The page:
Canberra may be the national capital of Australia and the hub for the country’s political decision makers, but it was the second last capital city in Australia to receive television.
Almost six years after television made its official debut in Sydney and Melbourne, television came to Canberra on 2 June 1962 with the official launch of CTC7.
The channel had been five years in the making – starting in 1957 when The Canberra Times and radio station 2CA agreed to sponsor an application for a commercial television licence in the national capital.
In 1958, Canberra Television Limited was incorporated with a capital of £300,000.
The company was granted the licence for Canberra’s first, and then only, commercial television channel in November 1960. The new channel – CTC7 – was to broadcast from studios located on Black Mountain. Construction of the studio premises and transmission tower was completed in little over six months at a cost of just under £78,000. The studios were equipped with two state-of-the-art Image Orthicon cameras worth £8000 each.
Test programs were being broadcast from April 1962 with the official opening by Postmaster-General Mr C. W. Davidson on Saturday, 2 June 1962 at 7.00pm.
|CTC7: Saturday 2 June, 1962
6pm Program Preview
6.30 Documentary: Establishment Of CTC7
7pm Official Opening CTC7
7.20 Preview: Future Programs and “On Camera” Personalities
7.40 Queen’s Birthday Procession at Duntroon
8pm The BP Super Show
9pm Michael Shayne
10pm Official Opening CTC7 (Rpt)
10.20 Sunday Program Announcements, Epilogue, Close
Source: The Canberra Times, 2 June 1962.
The new channel launched with a schedule of around 30 hours of programming each week.
CTC7 has had a number of different owners over the years, including Fairfax, Kerry Stokes and Charles Curran. In 1994 it was bought by Southern Cross Broadcasting – now Southern Cross Austereo.
Just as it had a number of owners, CTC has also had many different identities on-air – including CTCTV, Super 7, Capital 7, Capital Television, Capital 10 TV Australia, Ten Capital and now Southern Cross Ten. Some of the presenters to have appeared from CTC over the years have included Karen Barlin, Frank Jones, Laurie Wilson, John Bok, Geoff Hiscock, Christine Kininmonth, Mal Grieve, Greg Robson, Sonja Allitt, Peter Chapman, Rosemary Church and Mike Larkan.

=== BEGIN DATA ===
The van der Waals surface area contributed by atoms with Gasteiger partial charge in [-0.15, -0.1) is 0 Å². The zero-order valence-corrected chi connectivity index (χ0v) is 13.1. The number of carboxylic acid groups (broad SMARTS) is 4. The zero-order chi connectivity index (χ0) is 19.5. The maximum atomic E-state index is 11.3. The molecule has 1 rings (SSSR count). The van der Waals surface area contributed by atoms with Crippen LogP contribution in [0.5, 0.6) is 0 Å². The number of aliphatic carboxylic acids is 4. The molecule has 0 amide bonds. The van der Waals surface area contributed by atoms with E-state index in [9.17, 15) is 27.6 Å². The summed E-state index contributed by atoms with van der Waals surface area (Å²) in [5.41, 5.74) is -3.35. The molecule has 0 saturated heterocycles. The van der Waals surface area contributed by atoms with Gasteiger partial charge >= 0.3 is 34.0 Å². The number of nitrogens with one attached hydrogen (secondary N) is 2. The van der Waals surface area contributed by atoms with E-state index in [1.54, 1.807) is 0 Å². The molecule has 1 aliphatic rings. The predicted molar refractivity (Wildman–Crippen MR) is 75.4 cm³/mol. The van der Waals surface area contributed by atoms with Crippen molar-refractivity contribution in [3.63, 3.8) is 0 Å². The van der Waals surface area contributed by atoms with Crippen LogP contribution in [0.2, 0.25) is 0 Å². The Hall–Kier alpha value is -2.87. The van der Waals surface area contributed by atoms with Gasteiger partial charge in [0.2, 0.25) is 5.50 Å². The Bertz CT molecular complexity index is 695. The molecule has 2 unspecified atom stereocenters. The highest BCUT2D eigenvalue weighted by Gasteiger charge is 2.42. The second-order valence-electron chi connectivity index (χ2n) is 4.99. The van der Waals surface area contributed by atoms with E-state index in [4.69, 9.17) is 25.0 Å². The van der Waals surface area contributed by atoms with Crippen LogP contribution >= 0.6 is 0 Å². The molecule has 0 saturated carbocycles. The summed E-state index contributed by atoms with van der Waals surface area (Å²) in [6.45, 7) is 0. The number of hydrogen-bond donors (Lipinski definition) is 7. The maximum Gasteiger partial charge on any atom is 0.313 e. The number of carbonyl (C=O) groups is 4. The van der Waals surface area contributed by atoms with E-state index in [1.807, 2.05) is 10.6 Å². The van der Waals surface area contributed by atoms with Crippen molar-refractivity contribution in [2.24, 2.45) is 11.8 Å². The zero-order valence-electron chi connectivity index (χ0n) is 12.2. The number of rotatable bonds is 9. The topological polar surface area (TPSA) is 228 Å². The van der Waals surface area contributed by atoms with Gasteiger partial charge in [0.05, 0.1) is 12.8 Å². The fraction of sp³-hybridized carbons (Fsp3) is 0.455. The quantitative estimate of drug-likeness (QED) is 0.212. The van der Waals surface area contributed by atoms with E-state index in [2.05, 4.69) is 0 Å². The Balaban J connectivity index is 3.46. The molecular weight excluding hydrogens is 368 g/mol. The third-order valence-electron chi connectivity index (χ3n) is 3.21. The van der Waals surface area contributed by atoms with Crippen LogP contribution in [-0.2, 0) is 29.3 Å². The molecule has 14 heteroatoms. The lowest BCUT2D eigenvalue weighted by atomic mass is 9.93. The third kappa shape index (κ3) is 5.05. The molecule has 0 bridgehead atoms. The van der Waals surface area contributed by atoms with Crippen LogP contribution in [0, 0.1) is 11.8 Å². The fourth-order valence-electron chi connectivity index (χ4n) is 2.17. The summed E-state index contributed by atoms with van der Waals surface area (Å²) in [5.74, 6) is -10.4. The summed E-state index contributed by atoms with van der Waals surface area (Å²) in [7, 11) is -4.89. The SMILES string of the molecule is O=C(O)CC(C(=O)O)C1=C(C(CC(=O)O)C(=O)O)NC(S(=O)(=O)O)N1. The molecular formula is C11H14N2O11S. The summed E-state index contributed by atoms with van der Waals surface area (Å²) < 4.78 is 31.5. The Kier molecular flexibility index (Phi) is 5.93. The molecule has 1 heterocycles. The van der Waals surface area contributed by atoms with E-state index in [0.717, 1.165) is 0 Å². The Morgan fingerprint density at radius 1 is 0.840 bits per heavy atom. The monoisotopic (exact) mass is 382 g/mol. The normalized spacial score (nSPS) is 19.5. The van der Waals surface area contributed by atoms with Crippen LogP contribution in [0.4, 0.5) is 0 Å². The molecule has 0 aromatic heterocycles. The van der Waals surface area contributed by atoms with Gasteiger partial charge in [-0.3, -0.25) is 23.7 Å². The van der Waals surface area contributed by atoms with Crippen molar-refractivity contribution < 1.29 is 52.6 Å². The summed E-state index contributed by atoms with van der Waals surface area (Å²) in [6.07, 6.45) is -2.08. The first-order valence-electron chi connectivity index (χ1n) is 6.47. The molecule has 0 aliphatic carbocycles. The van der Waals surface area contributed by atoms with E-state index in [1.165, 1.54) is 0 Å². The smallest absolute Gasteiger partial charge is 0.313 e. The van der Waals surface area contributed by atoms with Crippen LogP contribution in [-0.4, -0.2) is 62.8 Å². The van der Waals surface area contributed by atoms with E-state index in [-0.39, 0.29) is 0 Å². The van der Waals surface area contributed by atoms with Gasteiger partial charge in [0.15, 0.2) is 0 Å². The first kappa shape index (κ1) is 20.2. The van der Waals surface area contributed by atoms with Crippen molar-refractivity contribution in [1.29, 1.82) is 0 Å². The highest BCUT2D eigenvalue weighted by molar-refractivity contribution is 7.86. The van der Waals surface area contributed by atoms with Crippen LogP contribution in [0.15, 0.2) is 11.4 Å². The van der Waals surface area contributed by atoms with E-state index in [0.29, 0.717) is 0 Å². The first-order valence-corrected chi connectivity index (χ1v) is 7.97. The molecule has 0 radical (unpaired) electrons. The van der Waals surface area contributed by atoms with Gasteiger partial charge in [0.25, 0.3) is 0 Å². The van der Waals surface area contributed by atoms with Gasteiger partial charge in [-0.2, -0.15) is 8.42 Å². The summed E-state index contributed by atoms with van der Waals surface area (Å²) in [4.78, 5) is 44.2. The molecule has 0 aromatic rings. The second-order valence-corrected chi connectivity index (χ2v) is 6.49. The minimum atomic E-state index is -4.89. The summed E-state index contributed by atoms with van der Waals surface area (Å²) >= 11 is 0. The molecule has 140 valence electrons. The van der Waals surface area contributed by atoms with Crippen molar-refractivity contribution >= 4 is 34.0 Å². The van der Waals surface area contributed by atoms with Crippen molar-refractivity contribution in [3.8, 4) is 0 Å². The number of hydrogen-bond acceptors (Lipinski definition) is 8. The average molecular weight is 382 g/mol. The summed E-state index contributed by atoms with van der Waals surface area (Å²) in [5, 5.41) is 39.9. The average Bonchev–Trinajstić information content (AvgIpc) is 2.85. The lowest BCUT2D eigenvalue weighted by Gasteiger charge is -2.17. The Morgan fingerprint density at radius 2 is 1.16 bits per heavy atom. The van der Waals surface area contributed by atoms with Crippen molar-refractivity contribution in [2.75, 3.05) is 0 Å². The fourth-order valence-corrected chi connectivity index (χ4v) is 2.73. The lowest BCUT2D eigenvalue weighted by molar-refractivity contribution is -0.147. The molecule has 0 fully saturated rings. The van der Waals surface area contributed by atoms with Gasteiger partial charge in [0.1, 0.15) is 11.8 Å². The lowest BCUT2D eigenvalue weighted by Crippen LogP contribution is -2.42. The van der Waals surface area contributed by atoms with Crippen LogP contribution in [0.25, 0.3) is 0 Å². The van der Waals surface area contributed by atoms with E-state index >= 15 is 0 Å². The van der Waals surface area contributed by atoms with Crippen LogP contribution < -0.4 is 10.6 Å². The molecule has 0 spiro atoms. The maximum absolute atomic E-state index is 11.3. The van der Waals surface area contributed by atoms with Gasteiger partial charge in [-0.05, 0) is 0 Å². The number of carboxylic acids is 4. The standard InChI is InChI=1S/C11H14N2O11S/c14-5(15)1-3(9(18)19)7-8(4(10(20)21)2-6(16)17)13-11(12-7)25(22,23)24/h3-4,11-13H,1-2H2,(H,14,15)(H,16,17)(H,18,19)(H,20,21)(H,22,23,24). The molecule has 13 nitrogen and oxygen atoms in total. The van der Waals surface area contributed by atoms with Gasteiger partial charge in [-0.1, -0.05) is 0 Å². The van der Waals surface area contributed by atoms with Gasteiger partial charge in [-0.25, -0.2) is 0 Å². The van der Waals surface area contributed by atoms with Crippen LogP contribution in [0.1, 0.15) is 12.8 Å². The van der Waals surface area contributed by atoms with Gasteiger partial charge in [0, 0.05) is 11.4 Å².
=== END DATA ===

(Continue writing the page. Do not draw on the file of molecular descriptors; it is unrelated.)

The arrival of aggregation in March 1989 saw Capital align to the Ten Network for programming and expand its signal into the Wollongong/Illawarra and central western regions of NSW, while the Prime and WIN networks from those areas expanded into the Canberra market to represent the Seven and Nine networks.
Capital continued to produce a nightly local and national news bulletin for the Canberra market until owners Southern Cross Broadcasting axed a number of local news services across its wider network at the end of 2001. The actions of Southern Cross and rival network Prime, which had also axed a number of regional news services at around the same time, led to the then Australian Broadcasting Authority set up an investigation into the adequacy of local news coverage in regional areas. The outcome was the adoption of a points-based system which obliged regional operators to meet a required quota of local news in individual markets – although networks like Southern Cross and Prime are meeting their obligations in most markets with a scattering of two-minute local news updates throughout the day in individual markets, mostly produced from centralised facilities.
The Canberra studios of Southern Cross Ten, based in the suburb of Watson since the 1970s, now serve as the master control for much of the wider Southern Cross Austereo television network – including Southern Cross Ten in Queensland, New South Wales/ACT, Victoria and South Australia, and Southern Cross Television in Tasmania, Darwin and central Australia – and the regional co-ordination of the networks’ digital multi-channels.
Next week, just days after the 50th anniversary of the launch of CTC7, all local analogue transmissions in Canberra and the Southern NSW market will be switched off.
Source: The Canberra Times, 2 June 1962.